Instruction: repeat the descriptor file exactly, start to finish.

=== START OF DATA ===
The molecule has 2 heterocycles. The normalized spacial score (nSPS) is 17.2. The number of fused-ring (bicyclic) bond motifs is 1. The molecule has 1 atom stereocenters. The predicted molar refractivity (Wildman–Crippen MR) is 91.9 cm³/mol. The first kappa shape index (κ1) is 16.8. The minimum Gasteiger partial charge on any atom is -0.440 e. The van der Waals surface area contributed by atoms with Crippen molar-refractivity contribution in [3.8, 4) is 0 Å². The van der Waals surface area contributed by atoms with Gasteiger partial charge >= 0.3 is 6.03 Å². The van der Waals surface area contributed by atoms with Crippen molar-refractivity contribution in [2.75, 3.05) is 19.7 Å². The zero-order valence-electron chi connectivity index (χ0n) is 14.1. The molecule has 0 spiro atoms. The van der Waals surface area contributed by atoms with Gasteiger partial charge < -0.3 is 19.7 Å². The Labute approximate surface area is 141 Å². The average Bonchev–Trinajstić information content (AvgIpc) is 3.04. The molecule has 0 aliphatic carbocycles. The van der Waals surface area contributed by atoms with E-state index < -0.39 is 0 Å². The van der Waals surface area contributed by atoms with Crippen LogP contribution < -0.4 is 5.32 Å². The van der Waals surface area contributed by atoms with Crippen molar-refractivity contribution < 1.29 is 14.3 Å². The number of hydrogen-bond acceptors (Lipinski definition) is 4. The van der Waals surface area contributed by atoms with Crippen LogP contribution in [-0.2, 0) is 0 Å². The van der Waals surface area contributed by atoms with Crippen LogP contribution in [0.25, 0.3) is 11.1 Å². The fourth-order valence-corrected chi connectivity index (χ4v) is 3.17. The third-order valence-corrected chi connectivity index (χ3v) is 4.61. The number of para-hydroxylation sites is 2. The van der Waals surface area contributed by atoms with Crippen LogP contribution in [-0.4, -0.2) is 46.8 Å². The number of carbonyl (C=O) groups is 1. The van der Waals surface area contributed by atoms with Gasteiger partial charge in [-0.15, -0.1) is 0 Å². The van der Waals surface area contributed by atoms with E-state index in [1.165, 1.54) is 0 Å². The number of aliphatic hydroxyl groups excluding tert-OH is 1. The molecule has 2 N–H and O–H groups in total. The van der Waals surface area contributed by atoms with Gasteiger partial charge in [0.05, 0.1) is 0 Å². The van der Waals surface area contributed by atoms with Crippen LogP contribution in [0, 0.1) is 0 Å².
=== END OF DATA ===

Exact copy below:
The molecule has 2 heterocycles. The normalized spacial score (nSPS) is 17.2. The number of fused-ring (bicyclic) bond motifs is 1. The molecule has 1 atom stereocenters. The predicted molar refractivity (Wildman–Crippen MR) is 91.9 cm³/mol. The first kappa shape index (κ1) is 16.8. The minimum Gasteiger partial charge on any atom is -0.440 e. The van der Waals surface area contributed by atoms with Crippen molar-refractivity contribution in [3.8, 4) is 0 Å². The van der Waals surface area contributed by atoms with Gasteiger partial charge >= 0.3 is 6.03 Å². The van der Waals surface area contributed by atoms with Crippen molar-refractivity contribution in [2.75, 3.05) is 19.7 Å². The zero-order valence-electron chi connectivity index (χ0n) is 14.1. The molecule has 0 spiro atoms. The van der Waals surface area contributed by atoms with Gasteiger partial charge < -0.3 is 19.7 Å². The Labute approximate surface area is 141 Å². The average Bonchev–Trinajstić information content (AvgIpc) is 3.04. The molecule has 0 aliphatic carbocycles. The van der Waals surface area contributed by atoms with E-state index < -0.39 is 0 Å². The van der Waals surface area contributed by atoms with Crippen LogP contribution < -0.4 is 5.32 Å². The van der Waals surface area contributed by atoms with Crippen molar-refractivity contribution < 1.29 is 14.3 Å². The number of hydrogen-bond acceptors (Lipinski definition) is 4. The van der Waals surface area contributed by atoms with Crippen LogP contribution in [-0.2, 0) is 0 Å². The van der Waals surface area contributed by atoms with Crippen LogP contribution in [0.25, 0.3) is 11.1 Å². The fourth-order valence-corrected chi connectivity index (χ4v) is 3.17. The third-order valence-corrected chi connectivity index (χ3v) is 4.61. The number of para-hydroxylation sites is 2. The van der Waals surface area contributed by atoms with Crippen LogP contribution in [-0.4, -0.2) is 46.8 Å². The number of carbonyl (C=O) groups is 1. The van der Waals surface area contributed by atoms with Gasteiger partial charge in [-0.15, -0.1) is 0 Å². The van der Waals surface area contributed by atoms with E-state index in [1.165, 1.54) is 0 Å². The number of aliphatic hydroxyl groups excluding tert-OH is 1. The molecule has 2 N–H and O–H groups in total. The van der Waals surface area contributed by atoms with Gasteiger partial charge in [0.05, 0.1) is 0 Å². The van der Waals surface area contributed by atoms with Crippen LogP contribution in [0, 0.1) is 0 Å².